After our health insurance premiums went up by more than 30 percent a few months back for no reason other than that the current provisions of the Affordable Care Act were having a big impact on the bottom line of Blue Cross/Blue Shield (it was all explained to me by a nice gentleman there – mostly the annual wellness benefits and adding 20-somethings to existing family policies), I started paying close attention to what’s coming this fall.
As detailed in the Wall Street Journal story($) below and this Marketwatch report last week, it turns out Obamacare is going to be a pretty sweet deal for people like my wife and I who don’t have (or need) a big traditional income in order to service big piles of crushing debt.
Robert Wengrow, a laid-off frozen-food packaging salesman, will be one of the biggest beneficiaries of the U.S. health-insurance overhaul when it fully kicks in next year.
Because of his age, 62, and his low family income, he and his wife will be able to buy a midlevel policy for $21 a month, according to a Wall Street Journal analysis of Ohio’s soon-to-launch insurance marketplace.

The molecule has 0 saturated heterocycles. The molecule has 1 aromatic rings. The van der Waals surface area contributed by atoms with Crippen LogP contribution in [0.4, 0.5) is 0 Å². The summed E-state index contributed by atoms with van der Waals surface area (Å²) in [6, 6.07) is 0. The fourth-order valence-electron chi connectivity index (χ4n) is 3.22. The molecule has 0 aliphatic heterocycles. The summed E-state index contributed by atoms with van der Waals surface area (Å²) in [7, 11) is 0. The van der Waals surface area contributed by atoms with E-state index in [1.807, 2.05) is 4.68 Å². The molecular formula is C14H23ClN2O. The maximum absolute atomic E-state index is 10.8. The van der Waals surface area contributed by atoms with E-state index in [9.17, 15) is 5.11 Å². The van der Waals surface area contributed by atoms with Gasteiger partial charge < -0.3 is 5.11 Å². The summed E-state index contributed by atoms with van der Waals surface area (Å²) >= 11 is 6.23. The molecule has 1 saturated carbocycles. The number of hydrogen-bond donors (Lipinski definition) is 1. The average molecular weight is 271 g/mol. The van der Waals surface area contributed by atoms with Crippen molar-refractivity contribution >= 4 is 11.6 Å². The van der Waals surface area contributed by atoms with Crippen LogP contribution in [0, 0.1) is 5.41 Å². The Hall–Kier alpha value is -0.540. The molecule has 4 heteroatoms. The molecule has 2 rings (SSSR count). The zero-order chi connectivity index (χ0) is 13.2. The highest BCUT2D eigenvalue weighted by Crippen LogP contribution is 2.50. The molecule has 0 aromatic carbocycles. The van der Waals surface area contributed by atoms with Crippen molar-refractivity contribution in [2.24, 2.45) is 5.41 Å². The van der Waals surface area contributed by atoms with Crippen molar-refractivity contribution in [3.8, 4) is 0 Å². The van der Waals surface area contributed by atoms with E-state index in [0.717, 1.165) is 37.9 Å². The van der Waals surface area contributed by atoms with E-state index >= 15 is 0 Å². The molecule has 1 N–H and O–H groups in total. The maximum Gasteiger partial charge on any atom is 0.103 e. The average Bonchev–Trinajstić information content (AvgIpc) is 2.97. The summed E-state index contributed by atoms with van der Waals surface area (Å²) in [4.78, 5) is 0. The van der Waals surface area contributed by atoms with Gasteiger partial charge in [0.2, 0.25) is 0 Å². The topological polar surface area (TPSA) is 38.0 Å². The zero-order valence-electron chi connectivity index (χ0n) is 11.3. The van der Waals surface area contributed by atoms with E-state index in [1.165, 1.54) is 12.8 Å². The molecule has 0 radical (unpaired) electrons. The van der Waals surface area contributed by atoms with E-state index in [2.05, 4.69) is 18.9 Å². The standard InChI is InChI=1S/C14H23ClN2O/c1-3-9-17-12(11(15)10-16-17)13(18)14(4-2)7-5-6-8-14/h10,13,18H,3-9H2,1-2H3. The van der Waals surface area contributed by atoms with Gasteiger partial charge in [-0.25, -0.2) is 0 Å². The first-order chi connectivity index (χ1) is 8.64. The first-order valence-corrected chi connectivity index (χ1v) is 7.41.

But the federal subsidies that make this possible for older people are causing headaches that insurers are struggling to understand. The programs reverse a long-standing tenet of the insurance business: That riskier customers pay more.
The subsidies can be far more generous to older people than younger ones, the analysis of Ohio’s marketplace shows. In some cases, older and sicker customers will pay lower prices than younger, healthier people with similar incomes—even though older people are generally costlier to cover.
As shown in the graphic above, the lower your income, the bigger your tax credit if you purchase health insurance through the new exchanges and, for us, our bill goes down dramatically after having gone up dramatically (almost 75 percent) over the last three years.
We’re in excellent health, so, we won’t be a drain on the system or a problem for insurers, but a lot of other people in their 50s and 60s who aren’t in such good shape will see a similar reduction in health care premiums, raising all sorts of questions as to how the health insurance industry is going to deal with this.